This week, the world mourns the passing of Andy Griffith, the creator of the fictional town of Mayberry, North Carolina. Somewhat less publicized, but no less important was the passing on May 17 of another resident of that iconic TV series, legendary banjo player Doug Dillard at age 75.
Doug, along with his brother Rodney, was half of the hillbilly band the Darlings, who made numerous appearances on The Andy Griffith Show. That exposure helped catapult the Dillard’s band into the spotlight, and Doug in particular. An accomplished musician from a family of musicians, Doug went on to help pioneer the folk-country rock sound of the sixties. He joined up with ex-Byrd Gene Clark to form the Dillard-Clark Band and recorded two albums.
I met Doug in 1979. My friend and songwriting partner Charlie Williams had put together a band in Marin County called Mistress, and they landed a recording contract with RSO Records. (RSO was the home of the BeeGees and Eric Clapton as well.) While they were looking for a single, Charlie played them a tune we had written years before with the Carrie Nation band called “Letter to California”, and the studio execs flipped over it. The album was being produced by Thomas Jefferson Kaye, another singer-songwriter who had worked with Gene Clark on his solo album No Other. Tommy thought the song was perfect for a banjo part and enlisted Doug to come to California for the session.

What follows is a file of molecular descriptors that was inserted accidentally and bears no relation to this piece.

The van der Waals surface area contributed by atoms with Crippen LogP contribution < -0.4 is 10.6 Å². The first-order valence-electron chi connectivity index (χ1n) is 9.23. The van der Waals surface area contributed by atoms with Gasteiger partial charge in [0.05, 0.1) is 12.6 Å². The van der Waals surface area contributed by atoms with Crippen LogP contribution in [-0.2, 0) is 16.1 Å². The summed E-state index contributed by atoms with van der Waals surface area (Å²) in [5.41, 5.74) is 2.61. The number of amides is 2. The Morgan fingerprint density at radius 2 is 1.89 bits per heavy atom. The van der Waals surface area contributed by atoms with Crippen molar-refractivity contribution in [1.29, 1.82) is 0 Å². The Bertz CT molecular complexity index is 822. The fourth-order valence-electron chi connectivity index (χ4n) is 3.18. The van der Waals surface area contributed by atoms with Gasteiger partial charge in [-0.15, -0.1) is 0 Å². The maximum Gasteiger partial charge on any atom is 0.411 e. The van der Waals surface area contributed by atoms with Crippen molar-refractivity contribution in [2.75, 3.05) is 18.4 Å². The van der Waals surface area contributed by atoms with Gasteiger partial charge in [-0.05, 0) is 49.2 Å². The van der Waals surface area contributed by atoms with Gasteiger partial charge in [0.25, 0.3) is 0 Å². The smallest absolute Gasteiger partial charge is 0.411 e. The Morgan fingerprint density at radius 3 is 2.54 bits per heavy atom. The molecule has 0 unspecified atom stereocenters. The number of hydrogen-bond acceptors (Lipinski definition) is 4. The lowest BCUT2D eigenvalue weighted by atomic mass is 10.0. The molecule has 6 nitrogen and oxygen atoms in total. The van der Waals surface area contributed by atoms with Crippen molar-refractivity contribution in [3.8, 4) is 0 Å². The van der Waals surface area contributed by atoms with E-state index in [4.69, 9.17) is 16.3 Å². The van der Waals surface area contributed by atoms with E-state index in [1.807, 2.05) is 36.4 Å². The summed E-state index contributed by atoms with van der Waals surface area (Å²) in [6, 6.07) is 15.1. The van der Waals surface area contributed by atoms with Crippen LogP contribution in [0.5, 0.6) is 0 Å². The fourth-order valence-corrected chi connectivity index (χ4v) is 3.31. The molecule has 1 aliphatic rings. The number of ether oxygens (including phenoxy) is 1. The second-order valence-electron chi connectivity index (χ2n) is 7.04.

We spent about a week together at the Mistress house in Lucas Valley, partying and playing music. Doug was a true country gentleman, and the consummate performer. It was a wonderful experience I’ll never forget.
Unfortunately, Tommy’s treatment of the song didn’t work as the single the record company had hoped for, but it was included on their album. (The only song I wrote that ever made it to vinyl.) I got a few royalty checks out of it, but the album was essentially a flop.
A few years later, Doug was doing a bit part in the Robin Williams movie Popeye on the island of Malta. One day he walked out onto the deck of his hotel and fell off, resulting in major head trauma. He was airlifted to London, where, according to the story I heard, he was transferred to an ambulance. During the ride to the hospital the door came open and his gurney started to slide out onto the road. Only the quick actions of a paramedic prevented him from further injury.
Doug showed up in Nevada City sometime in the early eighties, when he played at the Nevada Theatre. (Don’t remember the exact date and can’t find the poster I did.) He was a little slower, but still put on a fine show for the locals. It was the last time I saw him.
According to the press reports, Doug had been in poor health for the last couple of years and had quit touring. He was admited to the hospital with a lung infection and passed away the following day. He leaves a legacy of some mighty fine pickin’ and will always be remembered as the man with a smile as wide as the southern sky. Rest in Peace, Doug.
(Photo credit: Alan Mayor)